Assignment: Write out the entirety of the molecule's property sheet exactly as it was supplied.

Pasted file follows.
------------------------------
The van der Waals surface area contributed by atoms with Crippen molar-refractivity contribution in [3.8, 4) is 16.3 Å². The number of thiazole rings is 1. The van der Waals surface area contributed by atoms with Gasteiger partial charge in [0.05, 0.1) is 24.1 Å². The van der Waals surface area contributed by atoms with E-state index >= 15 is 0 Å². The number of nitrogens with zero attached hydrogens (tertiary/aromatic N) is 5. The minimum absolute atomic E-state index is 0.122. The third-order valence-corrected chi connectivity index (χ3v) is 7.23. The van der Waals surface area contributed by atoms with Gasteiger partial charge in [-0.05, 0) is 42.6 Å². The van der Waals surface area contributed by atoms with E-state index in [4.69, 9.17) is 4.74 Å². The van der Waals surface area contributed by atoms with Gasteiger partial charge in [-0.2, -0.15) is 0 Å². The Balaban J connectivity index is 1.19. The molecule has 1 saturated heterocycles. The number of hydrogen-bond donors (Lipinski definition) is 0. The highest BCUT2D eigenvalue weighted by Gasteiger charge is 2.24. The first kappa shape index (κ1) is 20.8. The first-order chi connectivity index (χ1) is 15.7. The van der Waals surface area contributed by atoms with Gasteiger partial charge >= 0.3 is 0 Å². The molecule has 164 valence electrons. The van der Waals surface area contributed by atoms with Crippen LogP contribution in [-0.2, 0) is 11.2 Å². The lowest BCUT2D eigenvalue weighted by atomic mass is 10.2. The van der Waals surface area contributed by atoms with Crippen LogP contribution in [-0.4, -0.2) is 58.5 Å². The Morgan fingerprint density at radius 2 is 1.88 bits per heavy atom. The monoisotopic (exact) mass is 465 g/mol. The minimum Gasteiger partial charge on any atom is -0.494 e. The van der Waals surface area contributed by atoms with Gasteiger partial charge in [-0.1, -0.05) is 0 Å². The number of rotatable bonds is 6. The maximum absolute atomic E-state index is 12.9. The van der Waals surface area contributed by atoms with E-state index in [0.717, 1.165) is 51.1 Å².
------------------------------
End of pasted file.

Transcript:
The van der Waals surface area contributed by atoms with Crippen molar-refractivity contribution in [3.8, 4) is 16.3 Å². The number of thiazole rings is 1. The van der Waals surface area contributed by atoms with Gasteiger partial charge in [0.05, 0.1) is 24.1 Å². The van der Waals surface area contributed by atoms with E-state index >= 15 is 0 Å². The number of nitrogens with zero attached hydrogens (tertiary/aromatic N) is 5. The minimum absolute atomic E-state index is 0.122. The third-order valence-corrected chi connectivity index (χ3v) is 7.23. The van der Waals surface area contributed by atoms with Gasteiger partial charge in [-0.05, 0) is 42.6 Å². The van der Waals surface area contributed by atoms with E-state index in [4.69, 9.17) is 4.74 Å². The van der Waals surface area contributed by atoms with Gasteiger partial charge in [-0.2, -0.15) is 0 Å². The Balaban J connectivity index is 1.19. The molecule has 1 saturated heterocycles. The number of hydrogen-bond donors (Lipinski definition) is 0. The highest BCUT2D eigenvalue weighted by Gasteiger charge is 2.24. The first kappa shape index (κ1) is 20.8. The first-order chi connectivity index (χ1) is 15.7. The van der Waals surface area contributed by atoms with Gasteiger partial charge >= 0.3 is 0 Å². The molecule has 164 valence electrons. The van der Waals surface area contributed by atoms with Crippen LogP contribution in [-0.2, 0) is 11.2 Å². The lowest BCUT2D eigenvalue weighted by atomic mass is 10.2. The van der Waals surface area contributed by atoms with Crippen LogP contribution in [-0.4, -0.2) is 58.5 Å². The Morgan fingerprint density at radius 2 is 1.88 bits per heavy atom. The monoisotopic (exact) mass is 465 g/mol. The minimum Gasteiger partial charge on any atom is -0.494 e. The van der Waals surface area contributed by atoms with Gasteiger partial charge in [-0.1, -0.05) is 0 Å². The number of rotatable bonds is 6. The maximum absolute atomic E-state index is 12.9. The van der Waals surface area contributed by atoms with E-state index in [0.717, 1.165) is 51.1 Å².